Keeping goats is not as easy as it once was. Internal parasites, specifically the Barberpole worm or Haemonchus contortus, are the number one killer of goats around the world. There was a time when we had an arsenal of dewormers to choose from, but today we face parasites that are developing resistance to dewormers faster than we can invent dewormers to treat them. In many regions of the country these worms are now resistant to fenbendazole (SafeGuard) and other drugs in its class. They are largely resistant to ivermectin and related drugs.
Here at Rosasharn Farm we use the FAMACHA method of parasite management by checking for anemia, the primary sign of a high barberpole worm load, and then treating only the individuals who are determined to need treatment.
The less we expose the worms to the drugs, the longer we will be able to use those drugs to treat the worms. We primarily rely on levamisole (Prohibit) to treat barberpole, and reserve ivermectin as a last resort. In our region we can still rely on fenbendazole for control of tapeworms. Pasture rotation and use of dry-lots are important tools in helping to limit exposure and re-infection.
These days too, we are seeing more goats with signs of skin issues associated with sensitivity to external parasites. Sometimes we notice lice or signs of skin mites; excessive dandruff, flaking skin, dry, rough cracking areas and hair loss, especially around the ears, muzzle and lower legs. Certain individuals in a herd will show hypersensitivity, or an allergic reaction to external parasites. They might be viewed as the “canaries in the coal mine” of our farms. There are several factors that likely contribute to signs of skin issues: a mineral imbalance is a very likely precursor to the development of hypersensitivity to external parasites. This becomes more complex since high iron content in the water (as we have here) inhibits the absorption of copper, zinc and other trace minerals.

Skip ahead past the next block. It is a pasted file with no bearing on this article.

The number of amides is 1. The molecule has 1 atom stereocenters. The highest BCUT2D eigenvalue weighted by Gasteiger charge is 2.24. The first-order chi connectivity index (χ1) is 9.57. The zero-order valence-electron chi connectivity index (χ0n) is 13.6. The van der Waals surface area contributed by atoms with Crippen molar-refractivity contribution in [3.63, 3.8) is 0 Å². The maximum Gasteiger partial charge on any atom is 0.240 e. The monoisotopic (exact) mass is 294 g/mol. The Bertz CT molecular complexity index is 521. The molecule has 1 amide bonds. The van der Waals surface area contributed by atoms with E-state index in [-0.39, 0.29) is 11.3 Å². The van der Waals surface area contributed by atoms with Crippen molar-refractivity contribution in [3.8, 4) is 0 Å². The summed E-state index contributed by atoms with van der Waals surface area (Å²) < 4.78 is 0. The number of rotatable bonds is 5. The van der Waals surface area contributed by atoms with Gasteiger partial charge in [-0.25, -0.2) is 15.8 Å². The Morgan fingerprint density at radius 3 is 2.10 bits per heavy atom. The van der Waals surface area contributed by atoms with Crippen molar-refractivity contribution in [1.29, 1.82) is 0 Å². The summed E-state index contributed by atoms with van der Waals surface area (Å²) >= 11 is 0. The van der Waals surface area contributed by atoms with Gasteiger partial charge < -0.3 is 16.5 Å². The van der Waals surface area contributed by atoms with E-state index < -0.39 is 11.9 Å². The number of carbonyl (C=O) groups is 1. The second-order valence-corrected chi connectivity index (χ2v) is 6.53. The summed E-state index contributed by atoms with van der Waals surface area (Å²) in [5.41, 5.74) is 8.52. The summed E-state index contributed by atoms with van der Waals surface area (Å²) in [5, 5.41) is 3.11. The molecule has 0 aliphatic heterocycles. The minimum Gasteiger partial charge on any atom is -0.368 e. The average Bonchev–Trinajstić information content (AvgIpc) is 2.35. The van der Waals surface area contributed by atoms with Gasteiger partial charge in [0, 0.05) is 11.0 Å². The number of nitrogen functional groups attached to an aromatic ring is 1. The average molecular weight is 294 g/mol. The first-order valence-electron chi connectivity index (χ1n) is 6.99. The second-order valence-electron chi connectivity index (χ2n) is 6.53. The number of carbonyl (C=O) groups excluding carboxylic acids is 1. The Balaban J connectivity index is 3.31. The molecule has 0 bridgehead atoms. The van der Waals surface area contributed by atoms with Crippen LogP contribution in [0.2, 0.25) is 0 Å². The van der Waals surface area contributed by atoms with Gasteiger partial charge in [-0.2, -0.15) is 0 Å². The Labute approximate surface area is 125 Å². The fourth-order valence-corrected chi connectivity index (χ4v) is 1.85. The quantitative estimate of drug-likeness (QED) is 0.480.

Upon researching and discussing the issue of external parasites with my vet and several goat parasitologists, we hypothesize that in the days when we used to use the ivermectin-related dewormers regularly, including Moxidectin, Cydectin, Ivomec, Eprinex, etc, we inadvertently controlled for external parasites.
Since I, and goat breeders in general, have cut way back on the use of these dewormers, saving them for barberpole only as needed, we are seeing a number of goats showing more sensitivity to external parasites such as mites and lice, especially when they are stressed and when they are not getting the mineral balance they need.
Our protocol for maintaining our goats includes strict attention to their nutrition, supplementing/topdressing their grain with black oil sunflower seeds and rice bran, rigorously keeping up with high quality loose minerals (Sweetlix is our favorite), and using extra supplements as needed such as the injectable Multimin, chelated mineral supplements (EZ Pels by Blue-seal, and Replemin paste), Zinpro, and copper bolusing. An essential part of our regimen is lime sulfur “sponge baths” with the goal of treating the parasites externally so as not to exhaust the limited efficacy we still have from ivermectin. These are easiest done in warmer months or southern climates when the goats can be clipped often, which also exposes them to UV light. We apply over-the-counter moisturizing lotions and body oils as needed to provide relief from the dryness and itching while they heal.
The topical applications of pyrethrin products may also helpful in managing external parasites. On occasion, we do administer injectable ivermectin to a particularly severe case and our vet has given a steroid injection to get a few of the goats “over the hump” of an apparent allergic reaction related to external parasites.
As with internal parasite sensitivity, there may very well be a genetic component to the hypersensitivity to external parasites. Just as we make breeding decisions in order to complement other strengths or compensate for other weaknesses, we should try to select mates for hypersensitive individuals that have a particular strength in this area and strive to find an out-cross mate to achieve some hybrid vigor, thus avoiding breeding animals with this sensitivity to their relations.